Boko Haram’s impact on the elections in Nigeria

On Saturday, millions of Nigerians will cast a ballot to decide who will lead the country for the next four years. The general election has generated a lot of public interest at both the domestic and international levels. Voters will have to decide between the perceived “underperforming” incumbent, President Goodluck Jonathan, and a former military ruler, retired Gen. Muhammadu Buhari. The ruling party, the People’s Democratic Party, has been in power since Nigeria returned to civilian rule in 1999, but it is now facing a strong challenge from the All Progressive Congress, a coalition of several of the country’s major political parties.

The presidential and National Assembly elections were originally set to take place on Feb. 14, to be followed by the governorship and state assembly elections on Feb. 28. However, one week before the elections, the Independent National Electoral Commission (INEC) announced a postponement of six weeks, with presidential and National Assembly elections taking place on March 28 and governorship and state assembly elections on April 11. The main reason given for the postponement was the ongoing Boko Haram insurgency in northeast Nigeria and, consequently, the military’s inability to guarantee security for the elections. Another reason was the fact that a huge percentage of registered voters in Nigeria had not collected their permanent voter cards (PVCs) and hence were at risk of being disenfranchised.

Evidently, the election campaigns of the two major parties have been framed around the Boko Haram insurgency, and the benchmark for winning the election is woven around the narrative of which party is more capable of defeating the militia group. While political analysts and election pundits could have predicted a clear win for Buhari if the election had been held six weeks ago, it is not so clear now. It appears that President Jonathan and the ruling party hold the advantage now, due to recent victories in the fight against Boko Haram. The Nigerian military reclaimed all of the major towns controlled by Boko Haram just a few weeks ago, including Gwoza, the acclaimed Boko Haram headquarters (this victory was not without the help of the African Union-backed multinational joint task force involving the armies of Nigeria, Niger, Cameroon and Chad). Furthermore, the president has stated that within one month, all the territories controlled by Boko Haram will be recovered.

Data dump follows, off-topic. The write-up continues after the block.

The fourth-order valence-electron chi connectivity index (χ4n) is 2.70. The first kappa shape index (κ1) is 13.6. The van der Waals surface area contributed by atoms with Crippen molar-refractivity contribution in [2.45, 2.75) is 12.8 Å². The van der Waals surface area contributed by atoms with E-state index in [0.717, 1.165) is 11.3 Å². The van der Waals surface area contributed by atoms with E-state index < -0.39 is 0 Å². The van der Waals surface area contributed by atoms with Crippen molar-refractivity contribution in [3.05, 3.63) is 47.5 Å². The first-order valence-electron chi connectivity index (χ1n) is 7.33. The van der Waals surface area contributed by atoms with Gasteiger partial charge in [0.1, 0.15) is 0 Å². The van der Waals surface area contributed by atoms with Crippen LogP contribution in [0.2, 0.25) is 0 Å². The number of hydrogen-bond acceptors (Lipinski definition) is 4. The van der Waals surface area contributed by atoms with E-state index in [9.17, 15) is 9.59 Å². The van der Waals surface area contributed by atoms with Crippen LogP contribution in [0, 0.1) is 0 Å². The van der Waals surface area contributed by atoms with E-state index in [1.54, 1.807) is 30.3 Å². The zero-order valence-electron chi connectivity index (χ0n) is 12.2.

However, even if President Jonathan does win re-election, he is unlikely to win a landslide victory as in 2011, when Buhari won in 12 northern states and Jonathan won all the southern states, including the Middle Belt states. The Boko Haram crisis has been largely confined to the north, so it is expected that the impact on voters will be largely felt here. Buhari, a Muslim northerner, will likely receive the greater percentage of votes in the northwest and northeast. Even so, the endorsement of Jonathan by the Arewa Initiative for Peaceful Co-existence in Southern Nigeria (AIPCSN), boasting 10 million northerners living in 17 southern states, and the support of key northerners may help Jonathan win some northern votes.

It is also very possible that Jonathan may lose the crucial votes of some non-Muslims in the Middle Belt states of Nassarawa, Kaduna and the capital city, Abuja. These are people who are disgruntled over the government’s failure to protect lives and properties against Boko Haram’s terrorist attacks. These voters will be forced to put their faith in Buhari. In the Southeast and South-South regions, Jonathan stands a great chance of winning most of the votes, while Buhari is likely to win most of the votes in the Southwest.

In the meantime, the threat of a potential Boko Haram attack and actual coordinated attacks are enough to discourage some people from coming out to vote. Ultimately, the northern states — particularly the northeast states — will be most affected, putting Buhari at a disadvantage because he expects most of his votes from the north.

Looking forward, whoever wins the election will have to battle with the notion of state legitimacy. A legitimate state is one that guarantees economic security for the majority of its citizens or one that creates and sustains an enabling environment for such. The opposition party has promised to fight corruption and strengthen Nigeria’s institutions. This is vital, as corruption has done a great deal in delegitimizing the state and expanding inequalities. With the recent fall in oil prices and the devaluation of the Nigerian currency, naira — including all other economic problems that are attendant upon it — it remains very doubtful how the fight against Boko Haram can be won legitimately.

The use of extreme force only stands the chance of sustaining the crisis, because the government will be forced to use the bulk of its budget and resources on security rather than the much more viable and rewarding economic diversification and growth. The Niger Delta region still remains precarious, since the Nigerian government’s amnesty program for militants, which ended the conflict in 2009, expires this year. We might have two insurgencies to battle with then, and the capacity of the military to contain both can only be imagined.

Michael Nwankpa is a researcher at the Crucible Centre for Human Rights Research at the University of Roehampton and a visiting scholar at the Baker Institute. He is the author of “The Politics of Amnesty in Nigeria: A Comparative Analysis of the Boko Haram and Niger Delta Insurgencies,” “Assessing Boko Haram: A Conversation” and “The Political Economy of Securitisation: The Case of Boko Haram, Nigeria” (forthcoming, 2015).